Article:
Use these 3 tips to talk like a boss | Ladders

Here are tips on how to talk like the boss you need to be, so that you can project the confidence in your abilities that you need to succeed.
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Use these 3 tips to talk like a boss

When you become a boss, you not only need to know how to be a leader, you need to learn how to communicate like one, too. Language that was fine for you to use as an underling in the shadows is no longer appropriate when you’re in the spotlight making decisions.

Here are tips on how to ease the transition from employee to boss, and talk like the boss you need to be, so that you can project the confidence in your abilities that you need to succeed:

1) Get to the point

To command a room, you need to make your case compelling, and you do that by being upfront about what you’re arguing and keeping your words concise. Sylvia Ann Hewlett, author of “Executive Presence,” says that leaders need to “let go of the notes, the very long PowerPoints. Let go of the podium and make eye contact.” When you let go of your communication crutches and your canned speeches, you come across as more authentic and you telegraph your executive presence more clearly. You don’t confuse or waste your audience’s time with jargon; you want to hook their attention from the start.

To get to the point, you can drop polite introductory qualifiers that signal hesitance like “hopefully ” or “perhaps” in your correspondences. Employees often use these qualifiers to pad their requests and signal deference to people above them. As the boss, you set the tone and make the final decisions.

To talk like a decision maker, you need to use clear, active language that proves you call the shots and can think outside of specific functions or roles. Visionary leaders don’t just talk about what the company is doing today, they paint a picture of what the company will be doing in the future.

2) Speak in threes

If you want to convince people as a leader, break down your message into three points: “Government of the people, by the people, for the people.” That’s what Simon Lancaster, a top speechwriter to politicians and CEOs, recommends in his TEDx talk on the subject.

Speaking in three parallel words, phrases, or clauses is known as tricolon, an ancient Roman rhetorical device that leaders still use to this day.

“You put your argument in threes, it makes it sound more compelling, more convincing, more credible,” Lancaster said in his talk. It’s a rule that CEOs Mark Zuckerberg and Steve Jobs have used regularly in their public speeches. You can apply this to any business communication, and start using it in your emails, presentations, and meetings.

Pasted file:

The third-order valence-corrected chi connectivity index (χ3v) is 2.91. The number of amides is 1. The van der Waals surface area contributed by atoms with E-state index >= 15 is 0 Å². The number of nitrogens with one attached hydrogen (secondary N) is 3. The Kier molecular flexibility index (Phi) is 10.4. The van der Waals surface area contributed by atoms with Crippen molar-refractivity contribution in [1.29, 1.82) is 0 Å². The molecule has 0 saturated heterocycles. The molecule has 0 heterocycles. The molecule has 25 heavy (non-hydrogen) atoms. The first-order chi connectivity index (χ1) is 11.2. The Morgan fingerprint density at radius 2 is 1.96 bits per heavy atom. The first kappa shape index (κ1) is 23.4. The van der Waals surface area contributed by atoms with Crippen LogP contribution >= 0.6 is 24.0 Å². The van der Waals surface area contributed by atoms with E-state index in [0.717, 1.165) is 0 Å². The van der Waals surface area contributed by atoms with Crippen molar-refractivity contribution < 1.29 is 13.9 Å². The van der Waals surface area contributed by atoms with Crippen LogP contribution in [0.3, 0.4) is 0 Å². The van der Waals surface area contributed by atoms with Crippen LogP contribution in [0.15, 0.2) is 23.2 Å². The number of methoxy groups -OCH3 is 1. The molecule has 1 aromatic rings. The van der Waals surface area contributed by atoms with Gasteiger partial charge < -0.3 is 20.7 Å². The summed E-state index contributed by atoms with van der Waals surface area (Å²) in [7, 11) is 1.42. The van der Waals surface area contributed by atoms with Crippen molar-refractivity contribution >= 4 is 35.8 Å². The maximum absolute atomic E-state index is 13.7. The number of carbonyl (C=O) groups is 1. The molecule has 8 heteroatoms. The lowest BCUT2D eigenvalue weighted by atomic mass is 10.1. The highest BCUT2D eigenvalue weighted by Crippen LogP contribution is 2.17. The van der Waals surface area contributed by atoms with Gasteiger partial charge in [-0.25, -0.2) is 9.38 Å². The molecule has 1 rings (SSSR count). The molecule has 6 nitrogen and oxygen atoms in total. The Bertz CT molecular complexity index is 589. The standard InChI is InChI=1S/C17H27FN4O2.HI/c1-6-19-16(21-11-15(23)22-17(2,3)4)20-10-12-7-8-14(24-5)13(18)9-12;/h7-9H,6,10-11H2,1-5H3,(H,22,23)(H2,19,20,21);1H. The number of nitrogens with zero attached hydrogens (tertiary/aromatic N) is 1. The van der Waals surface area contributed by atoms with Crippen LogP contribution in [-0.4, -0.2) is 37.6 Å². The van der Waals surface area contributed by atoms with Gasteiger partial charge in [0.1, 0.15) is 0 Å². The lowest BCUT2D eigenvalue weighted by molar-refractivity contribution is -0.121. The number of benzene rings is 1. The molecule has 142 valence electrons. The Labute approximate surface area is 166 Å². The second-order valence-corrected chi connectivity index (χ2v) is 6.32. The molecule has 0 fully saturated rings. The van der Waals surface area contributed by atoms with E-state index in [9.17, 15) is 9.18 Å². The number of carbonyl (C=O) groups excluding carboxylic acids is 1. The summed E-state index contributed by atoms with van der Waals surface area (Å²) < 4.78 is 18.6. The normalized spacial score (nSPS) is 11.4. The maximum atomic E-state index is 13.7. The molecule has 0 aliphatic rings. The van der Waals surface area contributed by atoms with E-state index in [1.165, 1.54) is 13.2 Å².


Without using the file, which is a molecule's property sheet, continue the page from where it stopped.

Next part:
There’s a limit to what our working memories can remember. By speaking in threes, you force yourself to choose the three most important reasons you’re making a point, and you use a narrative structure that we have been conditioned to follow since nursery rhymes.

As improv coach Kristin Schier notes, the rule of three also teaches your audience to see your words as an argument worth following: “The first time you say something, it’s an incident, the second time you say something, it’s a coincidence, but the third time you say something, it becomes a pattern.”

3) Know when to speak up and when to listen

It’s not just how you speak like a boss, but when you choose to do so. Strategic leaders don’t just blurt out their ideas; they read the room and see when would be the best time to speak for maximum impact.

Understanding context and picking up on social cues are what Harvard Business Review argue is key for people to develop their executive voice. “Knowing or finding out in advance what your expected role is in a group forum or event can guide you in determining the kind of voice you need for that particular venue and can help ensure that you understand the context before you speak up,” HBR states. When employees notice that you don’t know your expected role, you come off as unprepared and this undercuts your leadership.

Putting it all together

Putting your executive voice into action means knowing ahead of time what kind of conversation you’re going into, so you’re not caught off guard about what your expected role is. If you’re in a room of other executives, that may mean staying silent and listening intently. If you’re speaking at an all-hands to your company, that means taking the lead role and speaking your vision.

With these three changes, you can learn to command and hold the attention of your employees, so that people don’t just know you’re the boss, they hear you as one, too.